The Patriarchate of Jerusalem – 13/11/17
Conference on Places of Worship and Holy Sites sponsored by the Conference of European Churches – Jerusalem as a Holy Site
His Beatitude Theophilos III
Patriarch of Jerusalem
9 November 2017
Your Beatitude Archbishop Chrysostom of Cyprus,
Dr. Elizabeth Kitamovitch,
Respected Participants in this Conference,
Ladies and Gentlemen,
The matter before us is one of the utmost seriousness. The invitation to this conference outlined, in a concise and clear way, why the status and protection of Holy Sites is of such urgent importance.
Holy Sites are, of course, first and foremost holy to the particular religious tradition of which they are a witness. They are primarily places of worship and spiritual refreshment, and they are often the destination of pilgrims as well as frequently the regular places of worship for local religious communities.
But, as this conference recognizes, the significance and importance of Holy Sites are broader. To quote from a document preliminary to this gathering, “holy places can be sources of tensions which can affect peaceful coexistence instead of fostering social plurality and diversity.” This conference recognizes that holy places have a wider significance and are “not only the concern of believers.”
Fundamentally this conference acknowledges that the international community must understand and support the fact that there is “a particular right to manage holy sites, a right to own them, to gather there for religious purposes, and to perform religious ceremonies…we are speaking about the living heritage of holy places.”
We cannot overstate the crucial nature of these primary points in any discussion about holy places, and we wish to elaborate on them by considering Jerusalem as a holy site.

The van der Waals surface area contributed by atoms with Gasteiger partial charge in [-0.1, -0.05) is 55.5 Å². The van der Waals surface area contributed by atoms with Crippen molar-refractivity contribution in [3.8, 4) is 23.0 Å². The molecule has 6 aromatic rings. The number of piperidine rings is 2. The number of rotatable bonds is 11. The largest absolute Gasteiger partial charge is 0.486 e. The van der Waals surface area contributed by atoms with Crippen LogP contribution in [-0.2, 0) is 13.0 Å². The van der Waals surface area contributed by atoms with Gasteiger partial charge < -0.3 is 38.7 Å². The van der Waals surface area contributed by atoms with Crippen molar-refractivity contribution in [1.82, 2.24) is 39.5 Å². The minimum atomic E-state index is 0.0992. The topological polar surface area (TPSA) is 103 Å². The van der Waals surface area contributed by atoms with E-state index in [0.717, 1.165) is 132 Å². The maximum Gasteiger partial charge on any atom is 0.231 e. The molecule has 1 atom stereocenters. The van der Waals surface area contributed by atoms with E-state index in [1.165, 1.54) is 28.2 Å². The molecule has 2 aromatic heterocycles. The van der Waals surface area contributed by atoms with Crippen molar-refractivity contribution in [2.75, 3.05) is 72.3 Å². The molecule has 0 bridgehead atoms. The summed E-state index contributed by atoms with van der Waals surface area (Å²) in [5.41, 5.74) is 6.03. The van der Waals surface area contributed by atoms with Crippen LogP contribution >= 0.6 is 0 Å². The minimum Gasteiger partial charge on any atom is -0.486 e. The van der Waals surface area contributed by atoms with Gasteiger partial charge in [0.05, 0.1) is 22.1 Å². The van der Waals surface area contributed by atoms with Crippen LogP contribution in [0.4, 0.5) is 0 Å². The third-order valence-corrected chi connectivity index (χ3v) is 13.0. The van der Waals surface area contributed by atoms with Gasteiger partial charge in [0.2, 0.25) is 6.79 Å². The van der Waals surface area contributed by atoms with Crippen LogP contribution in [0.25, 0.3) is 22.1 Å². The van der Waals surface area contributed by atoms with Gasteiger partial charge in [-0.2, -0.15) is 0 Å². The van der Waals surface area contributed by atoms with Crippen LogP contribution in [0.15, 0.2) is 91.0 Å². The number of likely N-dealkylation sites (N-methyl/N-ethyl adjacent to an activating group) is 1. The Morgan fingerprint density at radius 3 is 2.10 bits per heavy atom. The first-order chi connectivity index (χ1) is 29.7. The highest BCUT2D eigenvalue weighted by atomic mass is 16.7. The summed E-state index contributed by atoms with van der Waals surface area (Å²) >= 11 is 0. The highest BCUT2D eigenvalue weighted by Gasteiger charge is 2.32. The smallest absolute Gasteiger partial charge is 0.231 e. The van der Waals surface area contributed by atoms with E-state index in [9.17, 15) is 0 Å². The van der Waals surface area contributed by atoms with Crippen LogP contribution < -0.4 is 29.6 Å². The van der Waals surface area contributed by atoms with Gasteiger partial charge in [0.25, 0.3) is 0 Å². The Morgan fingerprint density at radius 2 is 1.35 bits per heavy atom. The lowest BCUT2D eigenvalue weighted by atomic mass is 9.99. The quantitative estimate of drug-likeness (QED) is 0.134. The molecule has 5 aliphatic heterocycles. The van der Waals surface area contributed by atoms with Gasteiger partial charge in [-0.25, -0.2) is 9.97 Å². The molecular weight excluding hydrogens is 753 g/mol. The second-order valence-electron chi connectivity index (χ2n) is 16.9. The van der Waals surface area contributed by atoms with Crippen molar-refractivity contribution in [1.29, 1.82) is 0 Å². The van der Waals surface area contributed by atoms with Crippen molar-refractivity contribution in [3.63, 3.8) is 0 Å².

When we think of Jerusalem, we often think of the city as a place of holy sites, and this is true. Contained within the Old City there are scores of holy sites, and in the immediate vicinity there are many more. But today we wish to think of Jerusalem as a whole as a holy site in and of itself. We believe that this perspective will give us a singular insight into the subject before us.
There are many holy sites around the world, and many holy places that are the object of veneration to more than one religious group. But there is no other place on earth like Jerusalem. Jerusalem is unique in so many respects and this is well enough known that we do not need to enumerate those details here.
Yet we do wish to put forward the concept of Jerusalem as a holy site in and of itself, and not only as a geographical area that contains holy sites.
What is the significance of this position?
First, to say that the city itself is a holy site is to say something about its fundamental religious and spiritual identity. While there are or have been other cities and towns that have taken the adjective “holy” to themselves – one thinks of Constantinople and Rome, for example – no other city has had an identity similar to Jerusalem. And no other city has borne this kind of identity for anywhere near as long as Jerusalem.
When we consider that Jerusalem is holy not to one, but to three of the world’s major religious traditions, we find that Jerusalem sets itself apart in every respect.
But as we know, holiness is not just about geography. It is also about a less tangible, but just as compelling landscape – the landscape of the divine-human encounter.
The Holy Land is the only place on earth where, so the Abrahamic traditions affirm, Cod has communicated with humanity in clear and direct ways, and Jerusalem has been at the centre of this divine-human activity for millennia.
This is the only place on earth that has been visited by all the prophets, that has been nurtured by their blood, and that has been nurtured by the blood of the Righteous One, Jesus Christ.
This is the place on earth that gives hope to countless millions of people, near and far, who understand deep within their souls that Jerusalem is not simply an earthly city, but a promise of the peace and unity of all humankind. There is no more compelling evidence of this than in the thousands of pilgrims who flock to Jerusalem every month and who long to drink from the spiritual springs of the water of life that Jerusalem provides.